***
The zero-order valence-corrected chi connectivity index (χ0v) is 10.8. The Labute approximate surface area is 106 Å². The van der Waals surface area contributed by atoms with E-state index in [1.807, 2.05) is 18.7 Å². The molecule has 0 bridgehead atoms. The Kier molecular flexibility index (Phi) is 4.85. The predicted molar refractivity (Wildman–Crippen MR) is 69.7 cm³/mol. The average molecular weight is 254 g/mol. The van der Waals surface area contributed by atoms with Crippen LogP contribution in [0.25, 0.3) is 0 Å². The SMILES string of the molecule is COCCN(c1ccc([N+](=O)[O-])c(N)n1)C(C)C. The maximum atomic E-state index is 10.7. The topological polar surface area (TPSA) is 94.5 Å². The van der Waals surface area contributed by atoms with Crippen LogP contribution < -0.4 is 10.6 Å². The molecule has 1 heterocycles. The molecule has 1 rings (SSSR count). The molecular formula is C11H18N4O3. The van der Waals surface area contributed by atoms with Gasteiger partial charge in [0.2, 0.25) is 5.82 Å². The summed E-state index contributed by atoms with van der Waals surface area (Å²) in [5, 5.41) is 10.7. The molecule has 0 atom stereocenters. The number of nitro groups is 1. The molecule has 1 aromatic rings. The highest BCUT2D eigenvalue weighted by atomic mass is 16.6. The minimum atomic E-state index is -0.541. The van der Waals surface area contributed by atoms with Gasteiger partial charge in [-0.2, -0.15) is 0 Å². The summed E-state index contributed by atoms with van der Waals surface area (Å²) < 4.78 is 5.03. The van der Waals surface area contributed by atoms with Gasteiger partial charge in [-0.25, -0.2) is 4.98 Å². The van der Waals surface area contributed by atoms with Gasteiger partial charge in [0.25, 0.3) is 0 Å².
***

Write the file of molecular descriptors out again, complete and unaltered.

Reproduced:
The zero-order valence-corrected chi connectivity index (χ0v) is 10.8. The Labute approximate surface area is 106 Å². The van der Waals surface area contributed by atoms with E-state index in [1.807, 2.05) is 18.7 Å². The molecule has 0 bridgehead atoms. The Kier molecular flexibility index (Phi) is 4.85. The predicted molar refractivity (Wildman–Crippen MR) is 69.7 cm³/mol. The average molecular weight is 254 g/mol. The van der Waals surface area contributed by atoms with Crippen LogP contribution in [0.25, 0.3) is 0 Å². The SMILES string of the molecule is COCCN(c1ccc([N+](=O)[O-])c(N)n1)C(C)C. The maximum atomic E-state index is 10.7. The topological polar surface area (TPSA) is 94.5 Å². The van der Waals surface area contributed by atoms with Crippen LogP contribution < -0.4 is 10.6 Å². The molecule has 1 heterocycles. The molecule has 1 rings (SSSR count). The molecular formula is C11H18N4O3. The van der Waals surface area contributed by atoms with Gasteiger partial charge in [0.2, 0.25) is 5.82 Å². The summed E-state index contributed by atoms with van der Waals surface area (Å²) in [5, 5.41) is 10.7. The molecule has 0 atom stereocenters. The number of nitro groups is 1. The molecule has 1 aromatic rings. The highest BCUT2D eigenvalue weighted by atomic mass is 16.6. The minimum atomic E-state index is -0.541. The van der Waals surface area contributed by atoms with Gasteiger partial charge in [-0.2, -0.15) is 0 Å². The summed E-state index contributed by atoms with van der Waals surface area (Å²) < 4.78 is 5.03. The van der Waals surface area contributed by atoms with Gasteiger partial charge in [-0.25, -0.2) is 4.98 Å². The van der Waals surface area contributed by atoms with Gasteiger partial charge in [0.25, 0.3) is 0 Å².